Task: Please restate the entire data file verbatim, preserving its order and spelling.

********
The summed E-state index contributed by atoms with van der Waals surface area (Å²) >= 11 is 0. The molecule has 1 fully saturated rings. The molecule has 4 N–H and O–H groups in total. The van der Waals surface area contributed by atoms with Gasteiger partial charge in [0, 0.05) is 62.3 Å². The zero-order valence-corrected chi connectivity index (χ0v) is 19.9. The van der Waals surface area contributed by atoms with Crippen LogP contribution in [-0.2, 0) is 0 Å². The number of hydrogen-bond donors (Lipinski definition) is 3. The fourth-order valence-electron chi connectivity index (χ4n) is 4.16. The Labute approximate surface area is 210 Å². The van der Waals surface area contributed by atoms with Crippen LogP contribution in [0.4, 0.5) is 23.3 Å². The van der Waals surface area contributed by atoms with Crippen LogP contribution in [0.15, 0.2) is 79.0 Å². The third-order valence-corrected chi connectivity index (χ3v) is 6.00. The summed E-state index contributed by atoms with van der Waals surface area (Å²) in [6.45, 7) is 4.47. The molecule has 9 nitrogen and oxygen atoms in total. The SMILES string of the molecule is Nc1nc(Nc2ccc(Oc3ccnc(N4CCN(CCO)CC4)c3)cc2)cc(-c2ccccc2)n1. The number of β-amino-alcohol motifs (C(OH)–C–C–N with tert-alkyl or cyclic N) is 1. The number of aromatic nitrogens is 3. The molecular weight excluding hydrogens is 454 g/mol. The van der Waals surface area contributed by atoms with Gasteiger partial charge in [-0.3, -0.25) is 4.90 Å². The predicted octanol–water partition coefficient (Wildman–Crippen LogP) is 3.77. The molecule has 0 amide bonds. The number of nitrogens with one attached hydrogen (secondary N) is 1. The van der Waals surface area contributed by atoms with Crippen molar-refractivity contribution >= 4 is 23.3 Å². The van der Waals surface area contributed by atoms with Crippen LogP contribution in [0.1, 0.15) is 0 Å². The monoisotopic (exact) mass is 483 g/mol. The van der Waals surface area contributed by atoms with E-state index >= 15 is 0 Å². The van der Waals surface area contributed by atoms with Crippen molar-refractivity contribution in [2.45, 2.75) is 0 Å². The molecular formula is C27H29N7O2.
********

The summed E-state index contributed by atoms with van der Waals surface area (Å²) >= 11 is 0. The molecule has 1 fully saturated rings. The molecule has 4 N–H and O–H groups in total. The van der Waals surface area contributed by atoms with Gasteiger partial charge in [0, 0.05) is 62.3 Å². The zero-order valence-corrected chi connectivity index (χ0v) is 19.9. The van der Waals surface area contributed by atoms with Crippen LogP contribution in [-0.2, 0) is 0 Å². The number of hydrogen-bond donors (Lipinski definition) is 3. The fourth-order valence-electron chi connectivity index (χ4n) is 4.16. The Labute approximate surface area is 210 Å². The van der Waals surface area contributed by atoms with Crippen LogP contribution in [0.4, 0.5) is 23.3 Å². The van der Waals surface area contributed by atoms with Crippen LogP contribution in [0.15, 0.2) is 79.0 Å². The third-order valence-corrected chi connectivity index (χ3v) is 6.00. The summed E-state index contributed by atoms with van der Waals surface area (Å²) in [6.45, 7) is 4.47. The molecule has 9 nitrogen and oxygen atoms in total. The SMILES string of the molecule is Nc1nc(Nc2ccc(Oc3ccnc(N4CCN(CCO)CC4)c3)cc2)cc(-c2ccccc2)n1. The number of β-amino-alcohol motifs (C(OH)–C–C–N with tert-alkyl or cyclic N) is 1. The number of aromatic nitrogens is 3. The molecular weight excluding hydrogens is 454 g/mol. The van der Waals surface area contributed by atoms with Gasteiger partial charge in [-0.3, -0.25) is 4.90 Å². The predicted octanol–water partition coefficient (Wildman–Crippen LogP) is 3.77. The molecule has 0 amide bonds. The number of nitrogens with one attached hydrogen (secondary N) is 1. The van der Waals surface area contributed by atoms with Crippen molar-refractivity contribution >= 4 is 23.3 Å². The van der Waals surface area contributed by atoms with Crippen LogP contribution in [0.1, 0.15) is 0 Å². The monoisotopic (exact) mass is 483 g/mol. The van der Waals surface area contributed by atoms with E-state index >= 15 is 0 Å². The van der Waals surface area contributed by atoms with Crippen molar-refractivity contribution in [2.45, 2.75) is 0 Å². The molecular formula is C27H29N7O2.